Published by St. Martin's Griffin on April 26th 2016
Fate and fortune. Power and passion. What does it take to be the queen of a kingdom when you’re only seventeen?Maya is cursed. With a horoscope that promises a marriage of death and destruction, she has earned only the scorn and fear of her father’s kingdom. Content to follow more scholarly pursuits, her whole world is torn apart when her father, the Raja, arranges a wedding of political convenience to quell outside rebellions. Soon Maya becomes the queen of Akaran and wife of Amar. Neither roles are what she expected: As Akaran’s queen, she finds her voice and power. As Amar’s wife, she finds something else entirely: Compassion. Protection. Desire…But Akaran has its own secrets—thousands of locked doors, gardens of glass, and a tree that bears memories instead of fruit. Soon, Maya suspects her life is in danger. Yet who, besides her husband, can she trust? With the fate of the human and Otherworldly realms hanging in the balance, Maya must unravel an ancient mystery that spans reincarnated lives to save those she loves the most…including herself.
Interested in the book? Make sure to read our Book Discussion at We Heart YA and The Reading Date’s “Hear Ye! Hear Ye! The Star-Touched Queen Audiobook.”
2. What was your inspiration for writing IN REAL LIFE? My heritage was a huge inspiration. I grew up in a mixed race home (Indian and Filipino) and my siblings and I connected with our heritage through world mythology and fairytales because we didn’t share our parents’ native languages. The more I read, the more I saw how these stories were the same. We see the same archetype and journey story replayed and retold across every cultural spectrum. With The Star-Touched Queen, I wanted to tell something familiar and unfamiliar.
3. What kind of research did you have to do to make sure your characters were authentic? Not much. I think Maya’s (and the other characters’) authenticity stems from her emotional character, not so much the culture in which she’s steeped in. Like many other young adult heroines, Maya is interacting with a set of constructs. She is figuring herself out in the gaps of things she cannot change.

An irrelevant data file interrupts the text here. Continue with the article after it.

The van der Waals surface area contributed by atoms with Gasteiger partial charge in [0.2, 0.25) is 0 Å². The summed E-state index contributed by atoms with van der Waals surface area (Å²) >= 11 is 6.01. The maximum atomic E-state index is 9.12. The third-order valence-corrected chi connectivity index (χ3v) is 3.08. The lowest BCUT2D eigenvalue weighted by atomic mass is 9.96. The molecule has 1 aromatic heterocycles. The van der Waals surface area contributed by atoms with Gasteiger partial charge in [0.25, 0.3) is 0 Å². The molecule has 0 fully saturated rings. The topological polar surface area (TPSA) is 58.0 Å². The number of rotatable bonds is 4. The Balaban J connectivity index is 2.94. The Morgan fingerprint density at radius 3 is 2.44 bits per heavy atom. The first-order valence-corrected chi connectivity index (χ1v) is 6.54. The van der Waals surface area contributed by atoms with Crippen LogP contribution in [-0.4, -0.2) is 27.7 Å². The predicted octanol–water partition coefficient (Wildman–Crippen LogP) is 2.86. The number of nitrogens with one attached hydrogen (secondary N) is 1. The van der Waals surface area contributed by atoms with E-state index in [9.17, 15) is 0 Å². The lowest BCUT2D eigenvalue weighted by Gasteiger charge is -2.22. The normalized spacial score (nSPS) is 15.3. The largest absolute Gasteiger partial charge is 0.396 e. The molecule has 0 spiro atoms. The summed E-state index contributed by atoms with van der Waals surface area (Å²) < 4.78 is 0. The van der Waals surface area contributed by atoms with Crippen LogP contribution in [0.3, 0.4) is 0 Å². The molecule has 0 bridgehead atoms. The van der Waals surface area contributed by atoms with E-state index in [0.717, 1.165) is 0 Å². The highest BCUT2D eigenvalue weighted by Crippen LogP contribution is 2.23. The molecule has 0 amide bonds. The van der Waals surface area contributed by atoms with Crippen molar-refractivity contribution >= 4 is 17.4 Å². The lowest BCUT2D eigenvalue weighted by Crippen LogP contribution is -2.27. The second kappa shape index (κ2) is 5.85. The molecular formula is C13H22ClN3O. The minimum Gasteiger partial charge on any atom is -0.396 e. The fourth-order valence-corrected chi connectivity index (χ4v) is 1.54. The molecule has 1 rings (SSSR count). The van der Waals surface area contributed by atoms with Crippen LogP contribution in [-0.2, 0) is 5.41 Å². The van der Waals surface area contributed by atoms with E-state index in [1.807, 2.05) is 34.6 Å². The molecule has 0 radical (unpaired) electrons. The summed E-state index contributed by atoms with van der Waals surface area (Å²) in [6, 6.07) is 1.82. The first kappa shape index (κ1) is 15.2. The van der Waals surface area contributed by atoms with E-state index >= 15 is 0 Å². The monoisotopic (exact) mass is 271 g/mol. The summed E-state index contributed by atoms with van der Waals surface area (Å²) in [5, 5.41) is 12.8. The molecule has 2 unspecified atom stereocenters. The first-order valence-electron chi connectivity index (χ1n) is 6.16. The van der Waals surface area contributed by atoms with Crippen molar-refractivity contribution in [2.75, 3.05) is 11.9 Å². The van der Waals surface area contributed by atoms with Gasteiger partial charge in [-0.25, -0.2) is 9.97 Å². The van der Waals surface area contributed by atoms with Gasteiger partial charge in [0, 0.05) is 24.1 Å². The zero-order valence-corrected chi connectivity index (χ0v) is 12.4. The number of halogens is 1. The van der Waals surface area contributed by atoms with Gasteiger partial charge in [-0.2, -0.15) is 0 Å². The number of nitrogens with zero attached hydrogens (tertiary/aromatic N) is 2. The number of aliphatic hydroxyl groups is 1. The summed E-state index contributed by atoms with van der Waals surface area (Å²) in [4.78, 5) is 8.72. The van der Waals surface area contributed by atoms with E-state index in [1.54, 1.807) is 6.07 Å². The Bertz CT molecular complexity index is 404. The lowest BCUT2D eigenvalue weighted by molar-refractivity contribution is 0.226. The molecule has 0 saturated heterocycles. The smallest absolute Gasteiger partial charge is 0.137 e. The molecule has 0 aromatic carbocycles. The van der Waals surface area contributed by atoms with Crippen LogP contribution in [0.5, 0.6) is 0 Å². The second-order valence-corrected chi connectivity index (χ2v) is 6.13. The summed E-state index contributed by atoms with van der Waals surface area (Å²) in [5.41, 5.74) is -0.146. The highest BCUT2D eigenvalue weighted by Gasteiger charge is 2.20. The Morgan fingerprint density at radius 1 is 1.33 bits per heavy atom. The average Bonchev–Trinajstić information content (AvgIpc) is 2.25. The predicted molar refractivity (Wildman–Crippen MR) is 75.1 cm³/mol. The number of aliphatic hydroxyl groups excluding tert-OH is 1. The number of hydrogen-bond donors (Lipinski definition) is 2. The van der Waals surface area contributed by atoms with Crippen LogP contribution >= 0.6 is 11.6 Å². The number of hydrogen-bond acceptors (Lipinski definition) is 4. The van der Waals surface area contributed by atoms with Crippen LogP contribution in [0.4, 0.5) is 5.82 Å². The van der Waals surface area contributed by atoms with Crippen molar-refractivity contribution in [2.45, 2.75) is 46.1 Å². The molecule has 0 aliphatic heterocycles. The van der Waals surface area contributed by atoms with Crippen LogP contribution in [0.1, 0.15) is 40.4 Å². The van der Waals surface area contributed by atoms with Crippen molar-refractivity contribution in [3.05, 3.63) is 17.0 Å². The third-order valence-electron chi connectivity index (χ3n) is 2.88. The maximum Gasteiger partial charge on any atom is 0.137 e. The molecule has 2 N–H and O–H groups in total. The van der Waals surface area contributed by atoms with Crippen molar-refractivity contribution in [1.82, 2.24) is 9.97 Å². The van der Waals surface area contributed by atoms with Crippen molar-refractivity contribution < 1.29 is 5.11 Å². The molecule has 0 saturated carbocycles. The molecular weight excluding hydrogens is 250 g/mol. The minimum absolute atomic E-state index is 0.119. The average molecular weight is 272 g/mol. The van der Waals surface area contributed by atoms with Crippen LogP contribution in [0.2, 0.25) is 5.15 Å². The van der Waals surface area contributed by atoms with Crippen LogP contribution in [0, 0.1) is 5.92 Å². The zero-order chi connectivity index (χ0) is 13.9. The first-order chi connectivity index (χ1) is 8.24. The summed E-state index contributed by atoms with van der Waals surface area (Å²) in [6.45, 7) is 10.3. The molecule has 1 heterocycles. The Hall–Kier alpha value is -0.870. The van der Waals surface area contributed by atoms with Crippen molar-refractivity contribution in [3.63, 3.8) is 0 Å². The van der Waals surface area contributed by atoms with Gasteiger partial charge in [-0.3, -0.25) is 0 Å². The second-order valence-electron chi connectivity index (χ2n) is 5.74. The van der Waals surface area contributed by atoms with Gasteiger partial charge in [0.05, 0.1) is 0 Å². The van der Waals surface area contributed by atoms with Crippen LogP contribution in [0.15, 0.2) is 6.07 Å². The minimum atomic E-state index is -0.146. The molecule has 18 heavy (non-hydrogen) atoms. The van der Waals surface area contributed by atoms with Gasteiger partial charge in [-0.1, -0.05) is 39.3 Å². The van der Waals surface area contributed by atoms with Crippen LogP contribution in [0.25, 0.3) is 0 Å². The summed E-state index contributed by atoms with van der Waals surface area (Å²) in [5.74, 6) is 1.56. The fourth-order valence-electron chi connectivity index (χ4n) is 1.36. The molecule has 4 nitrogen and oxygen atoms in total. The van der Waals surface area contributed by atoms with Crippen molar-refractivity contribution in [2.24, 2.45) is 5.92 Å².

4. How did you come to incorporate the diverse elements in your book? I didn’t consciously tie in diverse elements. I wanted to tell a story that was familiar to me, but perhaps new to others. I decided to work with Hindu mythology because I felt that certain Hindu folklore embodied archetypes/quest stories that Western readers would understand. I drew on aspects of reincarnation from the Shiva and Parvati myth, the idea of memory as a physical object from the Shakuntula tale, the intersection of fate and interpretation from the myth of Narasimha, and the interaction of Death and the maiden from the tale of Savitri and Satyavan.
5. How does the diversity in your book relate to your life? My father is Indian, so this story is closely tied to bits and pieces of my childhood. My book relates to my life because it is a symbol that these journey stories and tales of first love and finding yourself do not belong to any group of people. They are universal experiences for a reason.
6. What are some of your favorite YA books about diverse characters? Renee Ahdieh’s THE WRATH AND THE DAWN, Sabaa Tahir’s AN EMBER IN THE ASHES, Lloyd Alexander’s THE IRON RING, Sarah McCarry’s DIRTY WINGS, Anna-Marie McLemore’s THE WEIGHT OF FEATHERS, Holly Black’s TITHE.
7. What areas of diversity do you want to draw attention to or do you feel are underrepresented in books? I’d like to see more tales of incidental diversity. I’d like to see tales where diversity is not an issue, but just another frame of perspective for the character. We are more than tales of cross-cultural and generational angst.